Novel natural parabens produced by a Microbulbifer bacterium in its calcareous sponge host Leuconia nivea

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Journal Article
Environmental Microbiology, 2009, 11 (6), pp. 1527 - 1539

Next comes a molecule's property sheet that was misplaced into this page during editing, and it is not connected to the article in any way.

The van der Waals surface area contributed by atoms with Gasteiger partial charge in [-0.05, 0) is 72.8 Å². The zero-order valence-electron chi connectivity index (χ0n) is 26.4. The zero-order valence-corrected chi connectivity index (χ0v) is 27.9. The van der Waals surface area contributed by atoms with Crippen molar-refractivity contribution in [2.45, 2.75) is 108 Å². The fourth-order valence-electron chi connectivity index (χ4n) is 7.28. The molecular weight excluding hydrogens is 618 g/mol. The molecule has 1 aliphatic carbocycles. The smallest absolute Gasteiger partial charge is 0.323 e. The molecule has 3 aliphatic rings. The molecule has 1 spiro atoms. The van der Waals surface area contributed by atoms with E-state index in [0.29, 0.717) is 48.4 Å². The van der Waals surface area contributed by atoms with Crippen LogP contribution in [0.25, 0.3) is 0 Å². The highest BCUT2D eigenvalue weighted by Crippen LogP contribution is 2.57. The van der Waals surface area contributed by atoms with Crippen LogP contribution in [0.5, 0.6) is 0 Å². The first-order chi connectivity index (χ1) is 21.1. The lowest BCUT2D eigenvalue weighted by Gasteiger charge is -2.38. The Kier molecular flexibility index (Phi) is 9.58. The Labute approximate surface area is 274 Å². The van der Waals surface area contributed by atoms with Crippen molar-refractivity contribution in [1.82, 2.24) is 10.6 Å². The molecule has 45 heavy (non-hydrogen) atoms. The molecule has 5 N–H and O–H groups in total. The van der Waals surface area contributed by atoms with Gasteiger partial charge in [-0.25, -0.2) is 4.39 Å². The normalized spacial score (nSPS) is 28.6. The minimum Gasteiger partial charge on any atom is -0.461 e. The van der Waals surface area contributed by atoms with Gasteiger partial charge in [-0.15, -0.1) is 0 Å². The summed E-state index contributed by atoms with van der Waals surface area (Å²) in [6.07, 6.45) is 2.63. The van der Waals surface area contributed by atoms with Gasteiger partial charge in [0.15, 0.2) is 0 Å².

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A broad variety of natural parabens, including four novel structures and known ethyl and butyl parabens, were obtained from culture of a Microbulbifer sp. bacterial strain isolated from the temperate calcareous marine sponge Leuconia nivea (Grant 1826). Their structures were elucidated from spectral analysis, including mass spectrometry and 1D and 2D nuclear magnetic resonance. Their antimicrobial activity evaluated against Staphylococcus aureus was characterized by much higher in vitro activity of these natural paraben compounds 3-9 than commercial synthetic methyl and propyl parabens, usually used as antimicrobial preservatives. Compounds 4 and 9 revealed a bacteriostatic effect and compounds 6 and 7 appeared as bactericidal compounds. Major paraben compound 6 was also active against Gram positive Bacillus sp. and Planococcus sp. sponge isolates and was detected in whole sponge extracts during all seasons, showing its persistent in situ production within the sponge. Moreover, Microbulbifer sp. bacteria were visualized in the sponge body wall using fluorescence in situ hybridization with a probe specific to L4-n2 phylotypes. Co-detection in the sponge host of both paraben metabolites and Microbulbifer sp. L4-n2 indicates, for the first time, production of natural parabens in a sponge host, which may have an ecological role as chemical mediators. © 2009 Society for Applied Microbiology and Blackwell Publishing Ltd.
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